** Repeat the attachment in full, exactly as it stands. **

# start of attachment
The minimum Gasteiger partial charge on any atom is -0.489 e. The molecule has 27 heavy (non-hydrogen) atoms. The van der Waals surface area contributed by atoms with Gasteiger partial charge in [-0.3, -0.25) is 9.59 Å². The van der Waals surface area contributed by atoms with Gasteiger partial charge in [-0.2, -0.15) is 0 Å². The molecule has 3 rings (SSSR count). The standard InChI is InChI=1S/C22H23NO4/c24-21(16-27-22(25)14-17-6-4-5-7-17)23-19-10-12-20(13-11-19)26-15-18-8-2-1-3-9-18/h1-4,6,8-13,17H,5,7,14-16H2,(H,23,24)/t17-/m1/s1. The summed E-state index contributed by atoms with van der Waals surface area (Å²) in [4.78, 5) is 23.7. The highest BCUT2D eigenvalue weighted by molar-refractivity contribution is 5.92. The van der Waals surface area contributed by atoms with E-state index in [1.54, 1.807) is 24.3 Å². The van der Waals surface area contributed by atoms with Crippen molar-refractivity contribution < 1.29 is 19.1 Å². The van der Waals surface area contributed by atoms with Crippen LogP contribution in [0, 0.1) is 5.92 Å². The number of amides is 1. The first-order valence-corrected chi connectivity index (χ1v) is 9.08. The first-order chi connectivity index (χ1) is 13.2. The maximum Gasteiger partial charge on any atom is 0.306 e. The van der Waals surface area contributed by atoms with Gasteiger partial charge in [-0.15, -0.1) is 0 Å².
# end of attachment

The minimum Gasteiger partial charge on any atom is -0.489 e. The molecule has 27 heavy (non-hydrogen) atoms. The van der Waals surface area contributed by atoms with Gasteiger partial charge in [-0.3, -0.25) is 9.59 Å². The van der Waals surface area contributed by atoms with Gasteiger partial charge in [-0.2, -0.15) is 0 Å². The molecule has 3 rings (SSSR count). The standard InChI is InChI=1S/C22H23NO4/c24-21(16-27-22(25)14-17-6-4-5-7-17)23-19-10-12-20(13-11-19)26-15-18-8-2-1-3-9-18/h1-4,6,8-13,17H,5,7,14-16H2,(H,23,24)/t17-/m1/s1. The summed E-state index contributed by atoms with van der Waals surface area (Å²) in [4.78, 5) is 23.7. The highest BCUT2D eigenvalue weighted by molar-refractivity contribution is 5.92. The van der Waals surface area contributed by atoms with E-state index in [1.54, 1.807) is 24.3 Å². The van der Waals surface area contributed by atoms with Crippen molar-refractivity contribution < 1.29 is 19.1 Å². The van der Waals surface area contributed by atoms with Crippen LogP contribution in [0, 0.1) is 5.92 Å². The number of amides is 1. The first-order valence-corrected chi connectivity index (χ1v) is 9.08. The first-order chi connectivity index (χ1) is 13.2. The maximum Gasteiger partial charge on any atom is 0.306 e. The van der Waals surface area contributed by atoms with Gasteiger partial charge in [-0.15, -0.1) is 0 Å².